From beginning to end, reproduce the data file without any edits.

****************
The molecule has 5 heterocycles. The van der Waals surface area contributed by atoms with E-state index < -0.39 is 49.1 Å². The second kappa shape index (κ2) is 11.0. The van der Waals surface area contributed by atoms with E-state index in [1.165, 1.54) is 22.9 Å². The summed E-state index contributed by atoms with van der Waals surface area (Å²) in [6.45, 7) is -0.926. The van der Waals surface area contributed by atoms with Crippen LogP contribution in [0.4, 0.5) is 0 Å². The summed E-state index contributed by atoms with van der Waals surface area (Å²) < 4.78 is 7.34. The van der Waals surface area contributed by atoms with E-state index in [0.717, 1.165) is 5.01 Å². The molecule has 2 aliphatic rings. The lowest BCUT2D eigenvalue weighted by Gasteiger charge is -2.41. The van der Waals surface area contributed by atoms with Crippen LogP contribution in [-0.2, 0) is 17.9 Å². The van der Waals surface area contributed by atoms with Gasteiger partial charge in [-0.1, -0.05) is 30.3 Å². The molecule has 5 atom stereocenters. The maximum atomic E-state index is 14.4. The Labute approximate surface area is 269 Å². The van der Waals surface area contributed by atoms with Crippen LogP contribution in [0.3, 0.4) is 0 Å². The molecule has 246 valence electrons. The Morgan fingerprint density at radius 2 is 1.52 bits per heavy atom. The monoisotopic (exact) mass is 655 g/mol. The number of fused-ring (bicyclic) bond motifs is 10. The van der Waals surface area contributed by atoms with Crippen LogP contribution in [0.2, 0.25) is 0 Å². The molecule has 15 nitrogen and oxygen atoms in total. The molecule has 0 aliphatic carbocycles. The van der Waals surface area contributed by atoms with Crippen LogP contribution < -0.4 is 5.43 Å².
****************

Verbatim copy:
The molecule has 5 heterocycles. The van der Waals surface area contributed by atoms with E-state index < -0.39 is 49.1 Å². The second kappa shape index (κ2) is 11.0. The van der Waals surface area contributed by atoms with E-state index in [1.165, 1.54) is 22.9 Å². The summed E-state index contributed by atoms with van der Waals surface area (Å²) in [6.45, 7) is -0.926. The van der Waals surface area contributed by atoms with Crippen LogP contribution in [0.4, 0.5) is 0 Å². The summed E-state index contributed by atoms with van der Waals surface area (Å²) < 4.78 is 7.34. The van der Waals surface area contributed by atoms with E-state index in [0.717, 1.165) is 5.01 Å². The molecule has 2 aliphatic rings. The lowest BCUT2D eigenvalue weighted by Gasteiger charge is -2.41. The van der Waals surface area contributed by atoms with Crippen LogP contribution in [-0.2, 0) is 17.9 Å². The van der Waals surface area contributed by atoms with Gasteiger partial charge in [-0.1, -0.05) is 30.3 Å². The molecule has 5 atom stereocenters. The maximum atomic E-state index is 14.4. The Labute approximate surface area is 269 Å². The van der Waals surface area contributed by atoms with Crippen LogP contribution in [0.3, 0.4) is 0 Å². The molecule has 246 valence electrons. The Morgan fingerprint density at radius 2 is 1.52 bits per heavy atom. The monoisotopic (exact) mass is 655 g/mol. The number of fused-ring (bicyclic) bond motifs is 10. The van der Waals surface area contributed by atoms with Crippen LogP contribution in [0.2, 0.25) is 0 Å². The molecule has 15 nitrogen and oxygen atoms in total. The molecule has 0 aliphatic carbocycles. The van der Waals surface area contributed by atoms with Crippen LogP contribution < -0.4 is 5.43 Å².